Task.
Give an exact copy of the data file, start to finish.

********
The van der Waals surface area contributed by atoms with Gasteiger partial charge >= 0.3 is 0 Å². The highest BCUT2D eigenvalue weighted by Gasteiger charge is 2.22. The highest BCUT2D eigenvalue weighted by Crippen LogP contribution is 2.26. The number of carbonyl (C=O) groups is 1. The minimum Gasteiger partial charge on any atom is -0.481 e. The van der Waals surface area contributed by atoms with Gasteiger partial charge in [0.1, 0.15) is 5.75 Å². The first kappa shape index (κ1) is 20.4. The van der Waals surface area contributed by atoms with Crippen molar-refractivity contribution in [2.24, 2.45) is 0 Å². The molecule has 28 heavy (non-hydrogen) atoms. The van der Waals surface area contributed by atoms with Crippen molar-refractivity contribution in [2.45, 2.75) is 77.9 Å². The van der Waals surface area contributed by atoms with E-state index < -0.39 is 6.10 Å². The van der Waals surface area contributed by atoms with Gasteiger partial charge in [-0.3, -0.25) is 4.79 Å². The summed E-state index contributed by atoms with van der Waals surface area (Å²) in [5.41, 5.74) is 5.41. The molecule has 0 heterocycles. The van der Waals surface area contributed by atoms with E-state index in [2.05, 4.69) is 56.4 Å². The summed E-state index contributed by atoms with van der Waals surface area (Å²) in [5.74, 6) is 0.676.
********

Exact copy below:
The van der Waals surface area contributed by atoms with Gasteiger partial charge >= 0.3 is 0 Å². The highest BCUT2D eigenvalue weighted by Gasteiger charge is 2.22. The highest BCUT2D eigenvalue weighted by Crippen LogP contribution is 2.26. The number of carbonyl (C=O) groups is 1. The minimum Gasteiger partial charge on any atom is -0.481 e. The van der Waals surface area contributed by atoms with Gasteiger partial charge in [0.1, 0.15) is 5.75 Å². The first kappa shape index (κ1) is 20.4. The van der Waals surface area contributed by atoms with Crippen molar-refractivity contribution in [2.24, 2.45) is 0 Å². The molecule has 28 heavy (non-hydrogen) atoms. The van der Waals surface area contributed by atoms with Crippen molar-refractivity contribution in [2.45, 2.75) is 77.9 Å². The van der Waals surface area contributed by atoms with E-state index < -0.39 is 6.10 Å². The van der Waals surface area contributed by atoms with Gasteiger partial charge in [-0.3, -0.25) is 4.79 Å². The summed E-state index contributed by atoms with van der Waals surface area (Å²) in [5.41, 5.74) is 5.41. The molecule has 0 heterocycles. The van der Waals surface area contributed by atoms with E-state index in [2.05, 4.69) is 56.4 Å². The summed E-state index contributed by atoms with van der Waals surface area (Å²) in [5.74, 6) is 0.676.